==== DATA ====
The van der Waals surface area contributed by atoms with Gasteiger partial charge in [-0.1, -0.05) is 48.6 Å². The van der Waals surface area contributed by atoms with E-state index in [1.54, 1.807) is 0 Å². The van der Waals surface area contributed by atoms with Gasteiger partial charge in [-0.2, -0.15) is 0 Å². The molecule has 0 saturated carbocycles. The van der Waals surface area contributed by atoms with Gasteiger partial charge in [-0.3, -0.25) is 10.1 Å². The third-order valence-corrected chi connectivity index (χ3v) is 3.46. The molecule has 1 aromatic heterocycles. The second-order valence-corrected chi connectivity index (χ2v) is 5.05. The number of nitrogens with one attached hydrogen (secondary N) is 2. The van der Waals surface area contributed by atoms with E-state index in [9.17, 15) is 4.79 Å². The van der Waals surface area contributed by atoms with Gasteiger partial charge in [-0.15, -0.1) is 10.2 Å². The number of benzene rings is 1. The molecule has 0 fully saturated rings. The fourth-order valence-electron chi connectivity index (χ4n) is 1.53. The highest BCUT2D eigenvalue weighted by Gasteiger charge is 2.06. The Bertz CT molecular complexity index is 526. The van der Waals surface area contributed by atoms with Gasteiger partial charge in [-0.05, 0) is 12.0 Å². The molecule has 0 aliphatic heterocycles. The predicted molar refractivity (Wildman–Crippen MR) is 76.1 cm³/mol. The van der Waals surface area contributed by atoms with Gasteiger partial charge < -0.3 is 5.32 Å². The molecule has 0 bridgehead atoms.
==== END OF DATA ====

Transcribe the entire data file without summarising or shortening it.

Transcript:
The van der Waals surface area contributed by atoms with Gasteiger partial charge in [-0.1, -0.05) is 48.6 Å². The van der Waals surface area contributed by atoms with E-state index in [1.54, 1.807) is 0 Å². The van der Waals surface area contributed by atoms with Gasteiger partial charge in [-0.2, -0.15) is 0 Å². The molecule has 0 saturated carbocycles. The van der Waals surface area contributed by atoms with Gasteiger partial charge in [-0.3, -0.25) is 10.1 Å². The third-order valence-corrected chi connectivity index (χ3v) is 3.46. The molecule has 1 aromatic heterocycles. The second-order valence-corrected chi connectivity index (χ2v) is 5.05. The number of nitrogens with one attached hydrogen (secondary N) is 2. The van der Waals surface area contributed by atoms with E-state index in [9.17, 15) is 4.79 Å². The van der Waals surface area contributed by atoms with Gasteiger partial charge in [-0.15, -0.1) is 10.2 Å². The number of benzene rings is 1. The molecule has 0 fully saturated rings. The fourth-order valence-electron chi connectivity index (χ4n) is 1.53. The highest BCUT2D eigenvalue weighted by Gasteiger charge is 2.06. The Bertz CT molecular complexity index is 526. The van der Waals surface area contributed by atoms with Gasteiger partial charge in [-0.05, 0) is 12.0 Å². The molecule has 0 aliphatic heterocycles. The predicted molar refractivity (Wildman–Crippen MR) is 76.1 cm³/mol. The van der Waals surface area contributed by atoms with Gasteiger partial charge < -0.3 is 5.32 Å². The molecule has 0 bridgehead atoms.